How many trials are needed to achieve performance stability of the Timed Up & Go test in patients with hip fracture?

Research output: Contribution to journalArticle


To examine the number of trials needed to achieve performance stability of the Timed Up & Go (TUG) test using a standardized walking aid in patients with hip fracture who are allowed full weight bearing (FWB).

Prospective methodologic study.

An acute 14-bed orthopedic hip fracture unit.

Patients (N=122; 89 women, 33 men) with hip fracture with a median age (25%-75%, quartiles) of 80 (67-85) years performed the TUG on hospital discharge to their own home (n=115) or further inpatient rehabilitation (n=7).

Not applicable.

After a demonstration by a physical therapist how to perform the TUG with a standardized walking aid (a 4-wheeled rollator), the patients performed 6 timed TUG trials with up to 1-minute seated rest intervals. The participants were given a few minutes to familiarize with the rollator before commencing the timed trials. Repeated-measures analysis of variance (ANOVA) with Bonferroni corrections were used to examine the number of trials needed to ensure statistically stable TUG scores.

A total of 106 (87%) patients performed all 6 TUG trials, while 120 patients performed a minimum of 3 timed trials. Repeated-measures ANOVAs of both groups showed that TUG scores improved significantly (P< or =.007) up to and including the third TUG trial.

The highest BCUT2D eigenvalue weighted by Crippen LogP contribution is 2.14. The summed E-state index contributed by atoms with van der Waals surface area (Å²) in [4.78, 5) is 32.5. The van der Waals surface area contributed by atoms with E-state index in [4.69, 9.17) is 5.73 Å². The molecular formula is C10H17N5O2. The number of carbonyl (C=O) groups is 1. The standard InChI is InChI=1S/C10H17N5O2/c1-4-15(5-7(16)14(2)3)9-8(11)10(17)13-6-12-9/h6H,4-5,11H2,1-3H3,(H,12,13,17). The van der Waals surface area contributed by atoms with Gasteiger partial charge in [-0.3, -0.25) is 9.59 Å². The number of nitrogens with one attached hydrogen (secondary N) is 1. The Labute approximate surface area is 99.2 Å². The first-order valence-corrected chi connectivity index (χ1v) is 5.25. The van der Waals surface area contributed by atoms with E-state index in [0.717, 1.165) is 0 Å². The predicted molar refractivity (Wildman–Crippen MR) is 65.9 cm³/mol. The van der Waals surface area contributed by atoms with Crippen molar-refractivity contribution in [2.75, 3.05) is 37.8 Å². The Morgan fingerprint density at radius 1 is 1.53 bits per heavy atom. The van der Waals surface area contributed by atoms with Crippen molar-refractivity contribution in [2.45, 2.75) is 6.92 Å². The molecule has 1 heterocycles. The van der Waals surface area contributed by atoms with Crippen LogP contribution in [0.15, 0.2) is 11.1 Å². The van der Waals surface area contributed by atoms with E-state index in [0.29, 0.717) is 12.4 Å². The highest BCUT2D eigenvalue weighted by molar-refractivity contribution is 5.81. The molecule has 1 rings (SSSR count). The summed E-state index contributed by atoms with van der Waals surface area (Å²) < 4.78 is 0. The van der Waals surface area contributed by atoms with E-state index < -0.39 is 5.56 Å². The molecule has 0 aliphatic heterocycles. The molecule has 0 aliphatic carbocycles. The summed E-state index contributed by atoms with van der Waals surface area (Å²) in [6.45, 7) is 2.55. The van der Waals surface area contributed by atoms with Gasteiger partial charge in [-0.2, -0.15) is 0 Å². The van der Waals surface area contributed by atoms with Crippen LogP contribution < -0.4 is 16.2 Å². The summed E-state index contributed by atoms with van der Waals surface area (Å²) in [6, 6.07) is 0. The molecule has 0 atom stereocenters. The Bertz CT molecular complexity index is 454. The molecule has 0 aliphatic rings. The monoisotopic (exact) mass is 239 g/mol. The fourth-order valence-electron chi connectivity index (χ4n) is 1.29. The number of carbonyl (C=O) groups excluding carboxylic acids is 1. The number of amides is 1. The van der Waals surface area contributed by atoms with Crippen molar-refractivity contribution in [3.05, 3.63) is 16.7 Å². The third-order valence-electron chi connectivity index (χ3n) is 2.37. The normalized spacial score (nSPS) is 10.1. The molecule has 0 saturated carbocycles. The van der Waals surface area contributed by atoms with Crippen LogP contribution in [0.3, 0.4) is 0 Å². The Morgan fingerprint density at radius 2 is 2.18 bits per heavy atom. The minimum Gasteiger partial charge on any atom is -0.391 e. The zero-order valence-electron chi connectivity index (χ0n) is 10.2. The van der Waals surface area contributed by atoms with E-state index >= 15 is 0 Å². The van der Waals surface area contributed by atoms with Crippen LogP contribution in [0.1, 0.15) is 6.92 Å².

These results suggest that the original TUG manual, described as 1 practice trial followed by 1 timed trial, needs modification when used in patients with hip fracture who are allowed FWB. The best (fastest) of 3 timed TUG trials performed with a standardized walking aid is recommended.


  • Morten Tange Kristensen
  • Charlotte Ekdahl
  • Henrik Kehlet
  • Thomas Bandholm
Research areas and keywords

Subject classification (UKÄ) – MANDATORY

  • Other Medical Sciences not elsewhere specified
Original languageEnglish
Pages (from-to)885-889
JournalArchives of Physical Medicine and Rehabilitation
Issue number6
Publication statusPublished - 2010
Publication categoryResearch

Bibliographic note

The information about affiliations in this record was updated in December 2015. The record was previously connected to the following departments: Division of Physiotherapy (Closed 2012) (013042000)